The Jakarta Post
To develop social welfare appears to be President Joko “Jokowi” Widodo’s resolution for the new year of 2017. In his first Cabinet meeting this year, Jokowi stressed the importance for his ministers to “work as hard as we can” to narrow the country’s widening inequality.
Indonesia’s rising inequality is especially of concern because of a sharp increase in the Gini coefficient over the past 15 years from 0.33 in 2002 to 0.41 in 2016 — zero means perfect equality and 1 perfect inequality.
Even though the poverty rate declined to 10.7 percent in September 2016 from 18.2 percent in 2002, the emerging middle class phenomenon that has become a boon for businesses is definitely not enjoyed by the lowest income bracket of society, which is the most prone to becoming poorer.
Indonesia’s level of inequality is now considered to be relatively high and climbing faster than most of its East Asian neighbors, according to the World Bank. Between 2003 and 2010, the richest 10 percent of Indonesians saw their spending grow 6 percent per year after adjusting for inflation. For the poorest 40 percent, consumption grew by less than 2 percent per year.
President Jokowi is well aware of all this and has tried to address the issue with game-changing state budget reform that eliminated a multibillion US dollar fuel subsidy a couple of months after he stepped into office, redirecting the funds into job-producing infrastructure projects, as well as social programs.
The former furniture businessman from Central Java introduced cash transfers into the Indonesia Smart Card (KIP) for students’ monthly stipends for school fees, an Indonesia Health Card (KIS) providing free health care services and the Prosperous Family Saving Card (KKS).
Those were on top of the existing social programs that included the National Social Security System (SJSN), which encompasses health, pension and anti-poverty insurance for all Indonesians — a major boost to Indonesia’s welfare state — the full implementation of which is slated for 2019.
Meanwhile, rice subsidies from the 1990s and the conditional cash transfers for the very poor households in the bottom 10 percent of society, called the Family Hope Program (PKH), still existed.
Jokowi’s social welfare narrative has been prominent since his 2014 campaign and most probably will remain so if he seeks reelection two years from now. After all, all parties gain when making social policy commitments, not just those that are leftist or part of a labor movement.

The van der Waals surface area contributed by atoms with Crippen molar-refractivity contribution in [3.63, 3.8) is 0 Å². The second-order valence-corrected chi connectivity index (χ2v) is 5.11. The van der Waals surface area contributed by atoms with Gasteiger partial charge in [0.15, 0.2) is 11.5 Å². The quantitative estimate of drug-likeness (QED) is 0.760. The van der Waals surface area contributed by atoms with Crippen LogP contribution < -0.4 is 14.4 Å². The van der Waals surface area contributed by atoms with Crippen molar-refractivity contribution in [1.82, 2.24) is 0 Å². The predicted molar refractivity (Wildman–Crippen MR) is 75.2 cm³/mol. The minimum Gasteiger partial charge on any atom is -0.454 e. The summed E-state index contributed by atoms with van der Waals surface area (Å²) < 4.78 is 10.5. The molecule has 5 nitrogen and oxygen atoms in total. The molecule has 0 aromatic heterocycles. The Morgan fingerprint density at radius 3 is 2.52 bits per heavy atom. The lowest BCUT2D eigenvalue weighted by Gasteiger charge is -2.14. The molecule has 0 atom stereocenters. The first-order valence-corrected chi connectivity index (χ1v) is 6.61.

However, now the devil is in the realization of promises. There are three structural stumbling blocks that may hinder social welfare improvement, none of which can be solved overnight, or even during a one five-year term presidency.
First, raising state revenues to boost social spending may be problematic. Indonesia has been struggling to boost its stubbornly low tax ratio, which at about 11 percent of the nation’s gross domestic product (GDP) is among the lowest in the region.
To make matters worse, the government has in past years failed to meet its tax collection target to cover its regular spending, let alone to pay for new posts on social programs. Of course, allocating funds for social programs to help the lowincome in society would not require a hefty amount of funds, but most of our state spending has been on routine expenses, such as civil servant salaries, limiting the room for extra social spending.
Second, Indonesia’s social spending has been very low by international standards and catching up would require a total overhaul of the state budget or supporting regulations.
State spending for social protection reached Rp 150.8 trillion (US$11.31 billion) in 2016, up from only Rp 5.1 trillion in 2012, according to information from the Social Affairs Ministry’s website. This compares with the more than Rp 1 quadrillion the state spent overall each year during this period.
Indonesia’s public social expenditures as a percentage of GDP is among the lowest worldwide at less than 5 percent in 2012, close to India, compared with an average of 22 percent for Organization of Economic Co-operation and Development (OECD) countries.
Data on social spending for Indonesia is limited and may distort this point, but considering the low state budget contributions to GDP, we can expect social spending to also account for a small portion of the overall economy.
Third, the huge human capital gap between regions and cities can slow down efforts to push for social programs in regions.
People coming to Jakarta and Java to make ends meet indicate low work opportunities in the regions. Poverty rates in villages are also much higher than in cities, although inequality is narrower.
Another case in point is the government’s requirement that regional governments allocate 25 percent of their budgets (APBD) for infrastructure spending. Many regions are still finding difficulties meeting the target, saying the concept is too abstract for them to realize.
Bearing in mind such structural problems and the government’s strong will in addressing social welfare, Jokowi’s “work, work, work” and “mental revolution” attitude may shed some light on the social policy breakthroughs that are required to enlarge Indonesia’s welfare state enough to be enjoyed even by the poorest.
After all, it is the government’s duty to protect the poor.